It's a relatively rare occasion when Marc Johnson releases an album under his own name, but based on the bassist's track recordfrom Bass Desires
(ECM, 1985) through to Shades of Jade
(ECM, 2005)it's always one to celebrate. As Johnson fast approaches 60, it seems like only yesterday that he emerged as the bassist in Bill Evans
' final trio in the late 1970s, before the piano legend's passing in 1980. But if time has passed, one thing that has remained constant is Johnson's ability (not unlike Evans) to balance power and elegance, yin and yang. Shades of Jade
was, for some, the sleeper hit of 2005 and so it's great to find Johnson bringing back the core trio and saxophonist Joe Lovano
(who also appeared on select tracks), though this time around he acknowledges the greater significance of pianist (and wife) Eliane Elias
by putting her name up on the marquee, beside his own.
Elias assumes an even greater role this time around, with five compositional credits to Johnson's three, alongside two additional tracks co-composed by the couple and one traditional tune. Equally significant is a greater emphasis on Johnson and Elias, with just five tracks fleshed out to a quartet with Lovano, making Swept Away
an inevitable successor to Shades
while, at the same time, delivering something different. Like Shades
, Swept Away
takes its time to kick into higher gear, but when it does, the trio delivers on an energy only intimated on the previous recording's brighter numbers. Elias' opening title track is a lyrical ballad for the core trio, with Lovano joining for the subsequent "It's Time," a smoky, late night tune that capitalizes on the saxophonist's ability to get deep inside the pianist's soft yet supple changes, with Johnson and drummer Joey Baron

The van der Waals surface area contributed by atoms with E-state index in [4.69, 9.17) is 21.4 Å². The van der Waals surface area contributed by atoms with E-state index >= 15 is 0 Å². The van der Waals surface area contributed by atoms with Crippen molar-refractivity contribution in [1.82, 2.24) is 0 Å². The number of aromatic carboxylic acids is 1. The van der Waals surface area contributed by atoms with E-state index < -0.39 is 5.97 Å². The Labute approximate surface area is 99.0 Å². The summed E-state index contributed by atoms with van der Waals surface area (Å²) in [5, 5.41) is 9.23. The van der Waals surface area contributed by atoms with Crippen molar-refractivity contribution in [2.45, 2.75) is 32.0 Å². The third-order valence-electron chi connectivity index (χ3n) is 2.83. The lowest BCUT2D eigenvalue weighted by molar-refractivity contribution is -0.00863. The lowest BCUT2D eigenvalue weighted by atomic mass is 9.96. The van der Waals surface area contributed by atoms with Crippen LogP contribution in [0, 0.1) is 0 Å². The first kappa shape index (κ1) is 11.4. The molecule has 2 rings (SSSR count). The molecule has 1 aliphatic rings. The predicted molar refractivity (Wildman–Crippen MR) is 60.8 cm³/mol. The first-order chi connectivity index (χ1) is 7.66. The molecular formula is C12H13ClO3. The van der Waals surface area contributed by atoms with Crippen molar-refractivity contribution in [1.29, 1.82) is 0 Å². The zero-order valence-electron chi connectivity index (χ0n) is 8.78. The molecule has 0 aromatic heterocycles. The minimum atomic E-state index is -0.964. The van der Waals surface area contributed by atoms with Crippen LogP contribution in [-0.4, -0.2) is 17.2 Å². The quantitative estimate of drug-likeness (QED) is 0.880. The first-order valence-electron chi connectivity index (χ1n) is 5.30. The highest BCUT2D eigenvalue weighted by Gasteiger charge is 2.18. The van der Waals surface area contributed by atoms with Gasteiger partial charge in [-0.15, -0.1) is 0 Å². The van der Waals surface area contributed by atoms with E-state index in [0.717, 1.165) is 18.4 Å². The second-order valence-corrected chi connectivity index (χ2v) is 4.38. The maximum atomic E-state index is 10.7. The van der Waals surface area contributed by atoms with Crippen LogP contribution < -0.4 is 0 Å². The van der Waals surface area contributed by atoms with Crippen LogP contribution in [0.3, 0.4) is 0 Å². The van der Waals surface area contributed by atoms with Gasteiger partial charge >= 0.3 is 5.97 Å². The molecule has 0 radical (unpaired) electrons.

providing similarly pliant but delicate support.
Things change, however, with Elias' modal "One Thousand and One Nights," another trio track that ramps up the tempo and the dynamic, with Johnson's deep, visceral tone and Baron's more vibrant pulse creating an unshakable foundation for Elias, whose extended solo hints at Middle Eastern tonalities while being equally suggestive of a Midwestern vibe that feels closer to Johnson's Nebraska roots than it does the pianist's Brazilian upbringing.
Johnson's first composition of the date, the indigo-tinged "When the Sun Comes Up," brings Lovano back, mirroring its title as the bassist slowly moves from dark-hued whole tones to more fervent swing with a stronger, quarter-note pulse. As the quartet picks up steam, Baron manages to combine responsive foilfirst to Lovano and then to Eliaswith a magical ability to suggest rather than actually play time, aligning with the more anchor-like Johnson.
The co-written tunes range from the gradually building, ultimately effervescent "Sirens of Titan" (another Lovano feature) to the penultimate tone poem, "Inside Her Shoe Box," featuring Johnson's evocative arco. Swept Away
closes with Johnson delivering an a cappella
version of "Shenandoah" that brings the album full circle. It's a masterful close to a recording that, with its references to both tradition and more spacious, open landscapes, should position Swept Away
, like its predecessor, as this
year's sleeper hit.